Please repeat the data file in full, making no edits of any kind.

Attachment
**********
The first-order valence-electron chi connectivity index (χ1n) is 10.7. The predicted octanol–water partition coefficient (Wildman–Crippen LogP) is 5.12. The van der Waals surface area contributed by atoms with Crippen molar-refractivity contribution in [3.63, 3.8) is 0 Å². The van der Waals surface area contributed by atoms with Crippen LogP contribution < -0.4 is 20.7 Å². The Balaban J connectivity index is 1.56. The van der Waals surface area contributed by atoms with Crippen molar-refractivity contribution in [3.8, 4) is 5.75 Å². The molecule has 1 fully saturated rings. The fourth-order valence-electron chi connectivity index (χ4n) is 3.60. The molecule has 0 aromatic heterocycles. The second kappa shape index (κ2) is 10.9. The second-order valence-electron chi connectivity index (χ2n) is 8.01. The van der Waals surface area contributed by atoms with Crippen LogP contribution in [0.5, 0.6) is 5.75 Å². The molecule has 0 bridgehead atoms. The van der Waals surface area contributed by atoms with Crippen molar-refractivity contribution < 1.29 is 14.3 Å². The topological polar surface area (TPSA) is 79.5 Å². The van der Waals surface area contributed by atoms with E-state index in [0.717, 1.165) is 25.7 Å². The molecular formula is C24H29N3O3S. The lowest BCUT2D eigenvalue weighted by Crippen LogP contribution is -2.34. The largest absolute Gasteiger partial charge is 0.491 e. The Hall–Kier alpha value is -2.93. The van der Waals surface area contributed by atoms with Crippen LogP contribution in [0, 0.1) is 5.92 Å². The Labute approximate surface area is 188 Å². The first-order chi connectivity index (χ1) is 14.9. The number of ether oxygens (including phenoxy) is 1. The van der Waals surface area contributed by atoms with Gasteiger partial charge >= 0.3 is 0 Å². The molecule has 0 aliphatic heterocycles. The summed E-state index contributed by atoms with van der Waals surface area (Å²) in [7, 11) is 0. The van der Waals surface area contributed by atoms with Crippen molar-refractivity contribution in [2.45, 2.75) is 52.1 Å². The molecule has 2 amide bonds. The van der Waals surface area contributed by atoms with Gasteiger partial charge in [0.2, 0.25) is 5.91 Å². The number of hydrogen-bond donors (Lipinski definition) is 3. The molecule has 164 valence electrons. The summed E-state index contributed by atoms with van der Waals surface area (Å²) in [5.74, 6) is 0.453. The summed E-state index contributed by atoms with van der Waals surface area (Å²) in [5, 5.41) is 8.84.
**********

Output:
The first-order valence-electron chi connectivity index (χ1n) is 10.7. The predicted octanol–water partition coefficient (Wildman–Crippen LogP) is 5.12. The van der Waals surface area contributed by atoms with Crippen molar-refractivity contribution in [3.63, 3.8) is 0 Å². The van der Waals surface area contributed by atoms with Crippen LogP contribution < -0.4 is 20.7 Å². The Balaban J connectivity index is 1.56. The van der Waals surface area contributed by atoms with Crippen molar-refractivity contribution in [3.8, 4) is 5.75 Å². The molecule has 1 fully saturated rings. The fourth-order valence-electron chi connectivity index (χ4n) is 3.60. The molecule has 0 aromatic heterocycles. The second kappa shape index (κ2) is 10.9. The second-order valence-electron chi connectivity index (χ2n) is 8.01. The van der Waals surface area contributed by atoms with Crippen LogP contribution in [0.5, 0.6) is 5.75 Å². The molecule has 0 bridgehead atoms. The van der Waals surface area contributed by atoms with Crippen molar-refractivity contribution < 1.29 is 14.3 Å². The topological polar surface area (TPSA) is 79.5 Å². The van der Waals surface area contributed by atoms with E-state index in [0.717, 1.165) is 25.7 Å². The molecular formula is C24H29N3O3S. The lowest BCUT2D eigenvalue weighted by Crippen LogP contribution is -2.34. The largest absolute Gasteiger partial charge is 0.491 e. The Hall–Kier alpha value is -2.93. The van der Waals surface area contributed by atoms with Crippen LogP contribution in [0, 0.1) is 5.92 Å². The Labute approximate surface area is 188 Å². The first-order chi connectivity index (χ1) is 14.9. The number of ether oxygens (including phenoxy) is 1. The van der Waals surface area contributed by atoms with Gasteiger partial charge >= 0.3 is 0 Å². The molecule has 0 aliphatic heterocycles. The summed E-state index contributed by atoms with van der Waals surface area (Å²) in [7, 11) is 0. The van der Waals surface area contributed by atoms with Crippen molar-refractivity contribution in [2.45, 2.75) is 52.1 Å². The molecule has 2 amide bonds. The van der Waals surface area contributed by atoms with Gasteiger partial charge in [0.2, 0.25) is 5.91 Å². The number of hydrogen-bond donors (Lipinski definition) is 3. The molecule has 164 valence electrons. The summed E-state index contributed by atoms with van der Waals surface area (Å²) in [5.74, 6) is 0.453. The summed E-state index contributed by atoms with van der Waals surface area (Å²) in [5, 5.41) is 8.84.